Variety is the spice of life it is said and variety is most certainly what we've got for you in this bumper issue - our biggest ever! If you turn to page 12 you'll find the first example of what will be a regular monthly element of this magazine - Gateway's Sound Advice Column, where staff members of the respected Gateway School Of Recording& Music Technology in London reply to questions set by you. This will be your page, devoted solely to the solving of any problems you might have that relate to subjects covered by this magazine.
Despite the extra pages, space is still at a premium which means we have to restrict publication to the most interesting letters or extracted topics from letters that, potentially, will be of benefit to the greatest number of our readers, and not purely to the original author of the letter. Unfortunately, we cannot guarantee a written reply to every letter we receive but we will always try our best. By the way, it's always a good idea to include a telephone number (if possible) in any correspondence to allow us to contact you during the day if we feel it more productive or necessary to reply by phone, as some queries would require a 20,000 word dissertation otherwise. So now you know where you can get some valuable (and free) advice if you ever need it.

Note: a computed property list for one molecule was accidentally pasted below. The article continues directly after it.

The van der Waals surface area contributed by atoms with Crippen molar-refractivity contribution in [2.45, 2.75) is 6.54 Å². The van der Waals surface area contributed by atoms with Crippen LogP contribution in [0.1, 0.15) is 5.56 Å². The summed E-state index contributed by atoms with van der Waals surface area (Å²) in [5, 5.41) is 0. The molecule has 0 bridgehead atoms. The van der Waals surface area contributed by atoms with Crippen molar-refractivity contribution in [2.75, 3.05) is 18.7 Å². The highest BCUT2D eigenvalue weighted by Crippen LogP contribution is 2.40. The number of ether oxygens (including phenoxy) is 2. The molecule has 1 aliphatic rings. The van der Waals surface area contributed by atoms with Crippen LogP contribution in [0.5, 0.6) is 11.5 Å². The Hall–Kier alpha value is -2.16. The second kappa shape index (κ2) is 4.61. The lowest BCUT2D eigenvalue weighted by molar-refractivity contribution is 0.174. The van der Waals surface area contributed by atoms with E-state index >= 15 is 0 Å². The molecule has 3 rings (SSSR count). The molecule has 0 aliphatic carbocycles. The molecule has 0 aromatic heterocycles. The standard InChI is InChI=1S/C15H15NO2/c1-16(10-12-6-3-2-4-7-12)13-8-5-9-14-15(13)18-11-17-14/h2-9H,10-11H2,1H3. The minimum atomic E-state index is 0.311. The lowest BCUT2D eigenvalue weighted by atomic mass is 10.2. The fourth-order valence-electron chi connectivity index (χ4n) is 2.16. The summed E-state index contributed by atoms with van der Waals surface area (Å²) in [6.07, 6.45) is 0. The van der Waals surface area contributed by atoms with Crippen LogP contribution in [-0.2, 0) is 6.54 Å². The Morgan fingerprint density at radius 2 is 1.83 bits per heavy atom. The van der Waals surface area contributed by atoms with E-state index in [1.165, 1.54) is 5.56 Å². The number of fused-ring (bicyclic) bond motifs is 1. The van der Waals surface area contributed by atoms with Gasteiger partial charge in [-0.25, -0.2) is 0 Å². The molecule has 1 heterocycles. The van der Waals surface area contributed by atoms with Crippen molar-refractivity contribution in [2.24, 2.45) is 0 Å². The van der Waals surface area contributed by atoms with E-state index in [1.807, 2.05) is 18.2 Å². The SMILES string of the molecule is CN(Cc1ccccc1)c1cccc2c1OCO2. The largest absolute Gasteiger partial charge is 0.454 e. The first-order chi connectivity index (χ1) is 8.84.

On another tack let me quickly tell you that the winning entries for the Sound On Sound Giant Summer Competition have now been finalised and all winners notified. So, if you entered and have kept your fingers crossed ever since but haven't heard a peep from us yet, then I'm afraid that it means you have not won. Better luck next time. Full details of the prize-giving will be announced in our next issue.
It is rare for any magazine to feature a relatively 'unknown' artist, yet that is precisely what we have done in our interview with synthesist Ian Boddy. Having already released two albums, Ian recently took the bold step of financing and forming his very own record label in order to ensure that his music gets heard - and by as many people as his meagre resources will allow. His story epitomises the plight of many of our readers I am sure and as such I hope you'll agree that the majority of things he has to say on the subject of public awareness of his brand of instrumental electronic music make for interesting reading.
Editorial by Ian Gilby
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